There’s early time on a Saturday morning, my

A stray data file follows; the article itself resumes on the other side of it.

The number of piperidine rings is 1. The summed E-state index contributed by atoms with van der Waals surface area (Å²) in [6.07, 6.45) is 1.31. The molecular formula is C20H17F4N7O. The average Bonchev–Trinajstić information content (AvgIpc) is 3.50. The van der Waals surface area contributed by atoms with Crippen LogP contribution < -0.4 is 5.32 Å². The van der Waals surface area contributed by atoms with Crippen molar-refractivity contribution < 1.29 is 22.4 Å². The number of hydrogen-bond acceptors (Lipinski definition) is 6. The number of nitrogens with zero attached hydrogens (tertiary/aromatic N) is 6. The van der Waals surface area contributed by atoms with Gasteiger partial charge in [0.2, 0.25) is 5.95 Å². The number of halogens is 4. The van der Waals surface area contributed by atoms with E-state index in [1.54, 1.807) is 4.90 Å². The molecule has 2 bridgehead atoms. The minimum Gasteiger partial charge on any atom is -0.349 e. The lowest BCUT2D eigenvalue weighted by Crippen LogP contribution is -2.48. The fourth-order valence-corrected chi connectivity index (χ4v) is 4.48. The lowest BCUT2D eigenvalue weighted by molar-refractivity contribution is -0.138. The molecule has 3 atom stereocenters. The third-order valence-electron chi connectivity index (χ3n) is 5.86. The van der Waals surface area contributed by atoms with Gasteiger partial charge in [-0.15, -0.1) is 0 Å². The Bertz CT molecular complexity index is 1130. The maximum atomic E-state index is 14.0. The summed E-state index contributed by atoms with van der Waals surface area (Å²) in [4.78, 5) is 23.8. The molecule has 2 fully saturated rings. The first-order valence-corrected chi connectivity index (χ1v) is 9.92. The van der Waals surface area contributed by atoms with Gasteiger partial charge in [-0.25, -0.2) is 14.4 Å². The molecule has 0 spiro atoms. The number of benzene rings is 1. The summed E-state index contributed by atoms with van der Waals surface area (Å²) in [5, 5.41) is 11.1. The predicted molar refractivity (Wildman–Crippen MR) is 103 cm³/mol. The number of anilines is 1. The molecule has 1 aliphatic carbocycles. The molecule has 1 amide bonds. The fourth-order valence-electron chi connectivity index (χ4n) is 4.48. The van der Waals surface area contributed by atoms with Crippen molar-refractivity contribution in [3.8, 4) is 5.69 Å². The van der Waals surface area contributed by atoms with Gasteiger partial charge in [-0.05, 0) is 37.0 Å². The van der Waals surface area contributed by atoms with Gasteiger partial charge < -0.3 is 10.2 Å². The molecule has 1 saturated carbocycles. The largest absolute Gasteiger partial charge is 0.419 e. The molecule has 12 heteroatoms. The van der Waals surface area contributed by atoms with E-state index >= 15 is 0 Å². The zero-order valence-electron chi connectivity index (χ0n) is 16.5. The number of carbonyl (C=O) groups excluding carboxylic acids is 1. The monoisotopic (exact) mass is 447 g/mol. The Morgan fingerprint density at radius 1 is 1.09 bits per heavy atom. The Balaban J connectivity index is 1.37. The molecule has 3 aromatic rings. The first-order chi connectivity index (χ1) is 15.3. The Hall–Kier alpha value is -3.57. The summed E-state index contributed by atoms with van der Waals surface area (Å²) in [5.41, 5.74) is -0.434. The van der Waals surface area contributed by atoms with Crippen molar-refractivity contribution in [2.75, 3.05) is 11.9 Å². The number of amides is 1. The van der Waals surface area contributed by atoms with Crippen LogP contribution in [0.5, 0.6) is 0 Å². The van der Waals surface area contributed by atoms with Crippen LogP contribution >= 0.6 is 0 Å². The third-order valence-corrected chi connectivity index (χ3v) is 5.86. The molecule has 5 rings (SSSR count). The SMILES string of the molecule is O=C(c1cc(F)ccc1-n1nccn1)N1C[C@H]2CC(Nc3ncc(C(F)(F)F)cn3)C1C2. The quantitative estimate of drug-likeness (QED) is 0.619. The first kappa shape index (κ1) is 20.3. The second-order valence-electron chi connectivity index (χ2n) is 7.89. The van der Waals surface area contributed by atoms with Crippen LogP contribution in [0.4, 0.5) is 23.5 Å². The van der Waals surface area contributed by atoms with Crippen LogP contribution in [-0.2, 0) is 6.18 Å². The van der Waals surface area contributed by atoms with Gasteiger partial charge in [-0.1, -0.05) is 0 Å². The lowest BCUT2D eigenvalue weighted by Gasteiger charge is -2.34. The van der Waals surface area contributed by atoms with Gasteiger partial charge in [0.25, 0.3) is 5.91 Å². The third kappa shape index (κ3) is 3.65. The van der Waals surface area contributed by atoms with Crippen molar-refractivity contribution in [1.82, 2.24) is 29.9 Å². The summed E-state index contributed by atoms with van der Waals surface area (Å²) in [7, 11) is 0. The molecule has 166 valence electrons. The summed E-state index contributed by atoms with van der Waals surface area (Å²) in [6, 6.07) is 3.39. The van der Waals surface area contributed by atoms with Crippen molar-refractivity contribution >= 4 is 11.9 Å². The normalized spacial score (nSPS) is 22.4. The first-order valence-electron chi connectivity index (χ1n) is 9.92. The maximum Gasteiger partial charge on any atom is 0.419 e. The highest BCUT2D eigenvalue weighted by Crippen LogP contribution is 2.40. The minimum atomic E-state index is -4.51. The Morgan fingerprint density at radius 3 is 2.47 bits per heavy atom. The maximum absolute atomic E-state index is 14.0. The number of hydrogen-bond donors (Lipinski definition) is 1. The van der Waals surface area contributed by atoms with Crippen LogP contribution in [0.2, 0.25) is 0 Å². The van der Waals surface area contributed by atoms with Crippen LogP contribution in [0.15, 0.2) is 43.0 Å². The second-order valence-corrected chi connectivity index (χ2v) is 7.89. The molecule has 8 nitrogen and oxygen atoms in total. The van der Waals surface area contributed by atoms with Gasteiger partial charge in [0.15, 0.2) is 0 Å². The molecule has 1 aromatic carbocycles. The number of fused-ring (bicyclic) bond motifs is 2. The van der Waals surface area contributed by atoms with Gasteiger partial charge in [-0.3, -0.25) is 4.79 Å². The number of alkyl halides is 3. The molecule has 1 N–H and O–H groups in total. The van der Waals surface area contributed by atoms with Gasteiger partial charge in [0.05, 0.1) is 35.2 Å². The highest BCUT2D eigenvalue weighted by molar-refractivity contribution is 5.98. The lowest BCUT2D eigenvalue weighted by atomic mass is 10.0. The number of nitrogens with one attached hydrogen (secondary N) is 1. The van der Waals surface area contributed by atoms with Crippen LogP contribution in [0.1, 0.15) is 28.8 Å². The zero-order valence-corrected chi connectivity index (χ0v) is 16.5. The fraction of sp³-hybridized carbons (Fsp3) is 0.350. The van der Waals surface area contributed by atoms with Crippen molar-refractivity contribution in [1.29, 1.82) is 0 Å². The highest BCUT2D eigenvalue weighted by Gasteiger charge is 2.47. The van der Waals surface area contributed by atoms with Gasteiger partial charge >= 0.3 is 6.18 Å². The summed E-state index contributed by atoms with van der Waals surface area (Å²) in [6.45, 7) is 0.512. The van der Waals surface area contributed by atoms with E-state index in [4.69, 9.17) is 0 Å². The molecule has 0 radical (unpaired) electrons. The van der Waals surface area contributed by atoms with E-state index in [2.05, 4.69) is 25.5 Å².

There’s a beautiful lake behind my house and although it’s a hell of a walk, it’s well worth it. I remember waking up at an unusually early time on a Saturday morning, my eyes still foggy as I put on my socks and shoes, my arms practically limp and tingly from sleeping on them. I managed to grab a granola bar from my pantry before I snuck out the house, making sure to gently shut the door not to wake my family. It was hours before the sun were to ever rise, so I took my time walking on the hidden trail. A few people often walk along the trail, but since I was the first of the day, spider webs stretched from tree to tree. The delicate but invisible webs hindered by mental stability due to my irrational fear of spiders. It took what felt like hours to finally reach the lake, and I was covered in spider webs, God only knows if there were actually spiders crawling on me. Through the trees I could see the sun rising in brilliant colors. I stepped out in clear sight of the sunrise. The sky lit up in shades of red, orange, and pink. Thin morning clouds hovered in the sky, they looked like the most comfortable pillows. The sun was rising further, shining its rays through the clouds, illuminating everything they touched, passing through the tree branches next to me. The trees on the opposite side of the lake reflected beautifully against the still water. The ground around me was boggy so I sat on a big tree trunk that was sitting height and gave me a perfect view of the sky. I swear the Earth was glowing golden from the sun. I sat there for hours, not being able to bring myself from that spot. By the time I was able to actually get up, the sun was midway in the sky and was shining right through the clear blue water. Off to the sides of where I was sitting, animals were basking in the beauty of the sun. I was in such a trance I didn’t even notice the alligator not less than 15 feet away from me. I didn’t dare move. I took mental note of its powerful legs and its long armored body covered with thick scales. I decided to completely disregard the animal, and luckily for me, it did the same. The sun was past the top of the sky, the alligator was gone, and I was starving. The granola bar did practically nothing, and I was so hungry I felt ravenous. I decided to walk a bit to find some fruit, if there was any. Suddenly, everything got ominously quiet. An immense gust of wind knocked into me and swirled the leaves on the ground. I looked up at the trees above me to see the leaves that housed me from the harsh sun. They hypnotized me, making me feel calm, though the longer I stared the more it seemed as though the leaves were eyes staring right back at me, and so I carried on. I found nothing. I had been outside all day and I was exhausted. It was dusk by the time I decided to go back home, but I first stopped by my original sitting spot where I viewed the sunrise. The air was cooling down and seemed to climb through the back of my shirt all the way down my spine, giving me the chills. It seemed as though everything was going to sleep, as though all life was coming to an end, it depressed me. The birds ceased to sing and animals hid in their homes. I knew I no longer belonged outside, so I reluctantly made my way back knowing exactly my parents reactions when I stepped foot in my house. It was undeniably dark, and although I should’ve been scared walking alone, and knowing that not even the shreds of moonlight could light my way, I felt at peace with everything. It was the first time I ever felt completely at peace. The thick trees became silhouettes, and soon the trail and my feet melted with the darkness, leaving me to guess where I was walking. Distracting myself from the fact that I was walking in the dark, I thought about my day. To actually enjoy nature through experience was absolutely incredible. Listening to birds sing and feeling the cool air hit my face. To take a deep breathe and inhale nothing but happiness and relaxation. I eventually made it back, explaining to my parents of my day, and if I’m not home they know where to find me.